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Metro Bank shares are up on Lloyds Bank takeover rumours. Here’s what I’d do now

The last time I covered Metro Bank (LSE: MTRO) in mid-May, the shares were changing hands for a little over 500p. At the time, I noticed hedge funds were shorting the stock heavily (which is never a good sign). For this reason, I said MTRO was “definitely a stock to avoid.” In hindsight, that was a good call. Since that article, the shares have fallen as low as 155p.

However, in recent weeks, Metro Bank’s share price has rebounded significantly on the back of talk Lloyds Bank could be interested in a takeover. Last week, the stock rose as high as 285p, although it has since fallen back to the 220p mark. So, what’s the best move now? Are Metro Bank shares worth buying, or should the stock be avoided?

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Risky strategy

Personally, I think buying Metro Bank shares now is a risky strategy. There are a number of reasons why. For starters, the Lloyds takeover talk is just rumour at this stage, with no guarantee it will happen.

Of course, Lloyds could pick up Metro Bank very cheaply right now, given the challenger bank’s low enterprise value. But would it want to? I’m not so sure. Given that banking is becoming increasingly digital, I think that Lloyds would be better off acquiring a top-class FinTech company.

Buying a stock on the hope it may get taken over is generally not a sensible investment strategy, especially if the company has underlying problems.

Profit slump

Speaking of problems, Metro Bank appears to have quite a few of them right now. For example, third-quarter results, issued on 23 October, showed a 71% drop in underlying profit before tax for the first nine months of the year. There was also a 81% drop in underlying earnings per share. Ouch.

Furthermore, net interest margin – a measure of a lender’s profitability – for the nine-month period fell to 1.58% from 1.82% last year. In addition, the group said it was “further evaluating its future plans to balance growth, profitability and capital efficiency.” Clearly, Metro has issues to work through.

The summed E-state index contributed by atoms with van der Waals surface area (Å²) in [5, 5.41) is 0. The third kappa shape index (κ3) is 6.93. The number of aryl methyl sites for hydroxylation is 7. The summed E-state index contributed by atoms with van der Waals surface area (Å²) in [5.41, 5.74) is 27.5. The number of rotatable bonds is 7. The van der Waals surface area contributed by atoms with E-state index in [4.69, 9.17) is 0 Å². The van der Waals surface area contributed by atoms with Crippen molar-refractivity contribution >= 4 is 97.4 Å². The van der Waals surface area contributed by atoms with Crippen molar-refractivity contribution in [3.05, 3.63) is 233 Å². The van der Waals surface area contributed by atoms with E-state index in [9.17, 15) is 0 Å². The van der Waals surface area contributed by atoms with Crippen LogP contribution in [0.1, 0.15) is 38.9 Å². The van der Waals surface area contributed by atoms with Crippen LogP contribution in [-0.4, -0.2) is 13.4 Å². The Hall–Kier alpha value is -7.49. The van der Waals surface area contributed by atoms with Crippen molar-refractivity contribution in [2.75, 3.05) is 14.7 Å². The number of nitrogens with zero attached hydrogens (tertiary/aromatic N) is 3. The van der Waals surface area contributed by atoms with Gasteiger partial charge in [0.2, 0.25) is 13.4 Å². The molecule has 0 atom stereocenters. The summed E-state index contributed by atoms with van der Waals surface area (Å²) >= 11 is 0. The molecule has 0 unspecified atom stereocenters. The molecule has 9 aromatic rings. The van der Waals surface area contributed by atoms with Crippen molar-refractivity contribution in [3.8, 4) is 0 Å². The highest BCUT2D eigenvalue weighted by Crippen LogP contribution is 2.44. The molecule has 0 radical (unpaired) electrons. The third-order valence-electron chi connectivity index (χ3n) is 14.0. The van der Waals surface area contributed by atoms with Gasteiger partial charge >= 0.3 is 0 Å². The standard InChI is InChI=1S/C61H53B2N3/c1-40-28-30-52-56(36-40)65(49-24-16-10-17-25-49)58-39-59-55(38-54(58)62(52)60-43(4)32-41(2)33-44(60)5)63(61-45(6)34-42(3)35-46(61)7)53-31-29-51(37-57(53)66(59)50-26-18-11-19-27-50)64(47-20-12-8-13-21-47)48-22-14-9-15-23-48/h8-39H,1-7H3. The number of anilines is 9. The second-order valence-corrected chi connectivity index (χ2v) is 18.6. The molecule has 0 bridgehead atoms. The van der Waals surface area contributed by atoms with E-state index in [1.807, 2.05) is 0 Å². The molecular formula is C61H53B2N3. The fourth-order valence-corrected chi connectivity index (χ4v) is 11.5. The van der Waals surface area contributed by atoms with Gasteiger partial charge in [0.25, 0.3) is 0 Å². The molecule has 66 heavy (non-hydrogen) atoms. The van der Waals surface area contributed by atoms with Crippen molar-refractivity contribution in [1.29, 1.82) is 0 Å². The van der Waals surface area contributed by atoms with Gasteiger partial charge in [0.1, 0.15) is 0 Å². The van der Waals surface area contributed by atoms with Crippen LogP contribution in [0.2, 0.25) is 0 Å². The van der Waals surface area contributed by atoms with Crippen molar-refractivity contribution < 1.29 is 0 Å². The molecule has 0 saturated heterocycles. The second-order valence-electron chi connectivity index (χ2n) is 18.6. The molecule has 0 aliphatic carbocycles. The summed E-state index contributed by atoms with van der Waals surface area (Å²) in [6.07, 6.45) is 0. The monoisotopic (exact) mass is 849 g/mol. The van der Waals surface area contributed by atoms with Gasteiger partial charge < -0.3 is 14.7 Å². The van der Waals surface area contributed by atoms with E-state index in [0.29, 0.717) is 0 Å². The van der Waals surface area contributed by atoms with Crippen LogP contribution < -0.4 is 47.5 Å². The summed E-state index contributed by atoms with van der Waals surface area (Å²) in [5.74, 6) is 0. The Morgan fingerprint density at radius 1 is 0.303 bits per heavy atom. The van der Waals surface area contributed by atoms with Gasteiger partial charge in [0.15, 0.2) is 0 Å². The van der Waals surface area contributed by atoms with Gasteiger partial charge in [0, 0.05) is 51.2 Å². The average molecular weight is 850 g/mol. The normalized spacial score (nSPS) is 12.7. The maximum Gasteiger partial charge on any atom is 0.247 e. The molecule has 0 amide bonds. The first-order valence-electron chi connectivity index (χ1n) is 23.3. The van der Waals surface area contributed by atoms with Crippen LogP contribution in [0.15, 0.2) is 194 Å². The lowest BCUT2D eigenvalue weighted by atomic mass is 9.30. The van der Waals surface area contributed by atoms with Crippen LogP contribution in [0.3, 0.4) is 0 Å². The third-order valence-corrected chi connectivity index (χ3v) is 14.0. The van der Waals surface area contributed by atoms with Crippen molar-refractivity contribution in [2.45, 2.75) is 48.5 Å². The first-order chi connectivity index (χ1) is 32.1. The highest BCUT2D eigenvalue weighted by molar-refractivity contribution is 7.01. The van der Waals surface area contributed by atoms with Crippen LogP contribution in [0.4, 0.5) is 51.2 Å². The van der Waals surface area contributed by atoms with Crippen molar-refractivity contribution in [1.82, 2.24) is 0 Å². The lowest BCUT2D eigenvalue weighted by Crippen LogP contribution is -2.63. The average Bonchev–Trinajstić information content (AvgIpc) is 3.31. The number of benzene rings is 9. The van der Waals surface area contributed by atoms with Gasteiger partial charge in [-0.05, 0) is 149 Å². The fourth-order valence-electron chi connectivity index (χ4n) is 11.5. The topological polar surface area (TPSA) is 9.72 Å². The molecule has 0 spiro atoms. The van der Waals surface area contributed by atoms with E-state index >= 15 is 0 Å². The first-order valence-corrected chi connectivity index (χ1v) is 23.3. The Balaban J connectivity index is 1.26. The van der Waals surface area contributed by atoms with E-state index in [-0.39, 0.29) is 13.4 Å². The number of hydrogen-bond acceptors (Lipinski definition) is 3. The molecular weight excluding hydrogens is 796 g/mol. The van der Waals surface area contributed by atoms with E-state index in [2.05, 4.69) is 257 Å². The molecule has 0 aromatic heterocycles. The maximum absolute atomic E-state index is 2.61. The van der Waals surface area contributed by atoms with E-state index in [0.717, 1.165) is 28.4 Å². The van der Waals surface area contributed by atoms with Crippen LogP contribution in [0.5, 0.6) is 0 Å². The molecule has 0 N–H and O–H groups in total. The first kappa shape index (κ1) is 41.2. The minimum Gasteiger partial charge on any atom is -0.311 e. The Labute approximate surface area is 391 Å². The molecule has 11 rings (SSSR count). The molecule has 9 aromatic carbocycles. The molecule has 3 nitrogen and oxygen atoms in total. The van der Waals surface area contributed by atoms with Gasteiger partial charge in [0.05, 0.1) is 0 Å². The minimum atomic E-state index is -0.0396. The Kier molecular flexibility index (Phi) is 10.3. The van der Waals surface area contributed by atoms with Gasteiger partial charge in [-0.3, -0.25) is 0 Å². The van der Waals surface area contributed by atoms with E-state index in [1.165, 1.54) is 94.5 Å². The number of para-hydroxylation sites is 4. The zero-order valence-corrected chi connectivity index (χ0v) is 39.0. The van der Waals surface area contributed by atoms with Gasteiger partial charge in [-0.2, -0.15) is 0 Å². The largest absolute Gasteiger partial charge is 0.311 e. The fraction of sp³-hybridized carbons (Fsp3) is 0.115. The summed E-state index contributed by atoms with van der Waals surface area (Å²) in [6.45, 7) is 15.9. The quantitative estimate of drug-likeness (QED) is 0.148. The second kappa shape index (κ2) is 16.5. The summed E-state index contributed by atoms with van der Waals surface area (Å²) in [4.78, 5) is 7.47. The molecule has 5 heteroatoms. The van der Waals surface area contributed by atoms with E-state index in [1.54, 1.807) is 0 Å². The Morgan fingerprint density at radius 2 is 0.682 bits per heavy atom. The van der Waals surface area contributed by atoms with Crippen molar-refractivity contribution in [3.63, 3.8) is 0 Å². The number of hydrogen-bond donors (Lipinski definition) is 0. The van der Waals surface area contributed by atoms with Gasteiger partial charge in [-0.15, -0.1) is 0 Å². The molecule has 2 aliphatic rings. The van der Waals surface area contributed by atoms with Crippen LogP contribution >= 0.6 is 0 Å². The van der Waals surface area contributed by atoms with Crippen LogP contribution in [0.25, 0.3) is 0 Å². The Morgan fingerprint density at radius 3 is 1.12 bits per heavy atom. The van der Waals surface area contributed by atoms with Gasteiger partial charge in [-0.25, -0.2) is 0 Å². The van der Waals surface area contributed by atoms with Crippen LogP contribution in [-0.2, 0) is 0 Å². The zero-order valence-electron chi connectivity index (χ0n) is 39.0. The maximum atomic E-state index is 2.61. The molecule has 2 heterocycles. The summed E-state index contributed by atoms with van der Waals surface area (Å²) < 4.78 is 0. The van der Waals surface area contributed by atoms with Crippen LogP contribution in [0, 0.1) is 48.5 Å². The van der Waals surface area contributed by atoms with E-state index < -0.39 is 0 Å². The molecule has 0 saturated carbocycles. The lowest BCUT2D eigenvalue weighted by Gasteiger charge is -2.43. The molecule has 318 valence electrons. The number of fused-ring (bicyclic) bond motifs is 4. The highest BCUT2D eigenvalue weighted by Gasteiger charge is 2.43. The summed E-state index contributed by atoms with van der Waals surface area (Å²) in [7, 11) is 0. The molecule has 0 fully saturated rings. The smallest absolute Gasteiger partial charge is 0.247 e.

Short interest

Finally, the third reason I believe MTRO shares are a risky proposition right now is that short interest remains very high. According to, Metro Bank is currently the third most-shorted stock on the London Stock Exchange, with 10.2% of its shares being shorted.

This tells us hedge funds don’t like the stock and expect it to keep falling. Given the shorting success they’ve had with the likes of Carillion, Debenhams, and Thomas Cook recently, this alone is a pretty good reason to give the stock a wide berth, in my view.

All things considered, I think Metro Bank is a stock to be avoided right now. To my mind, there are much better stocks to buy. 

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Edward Sheldon owns shares in Lloyds Banking Group. The Motley Fool UK has recommended Lloyds Banking Group. Views expressed on the companies mentioned in this article are those of the writer and therefore may differ from the official recommendations we make in our subscription services such as Share Advisor, Hidden Winners and Pro. Here at The Motley Fool we believe that considering a diverse range of insights makes us better investors.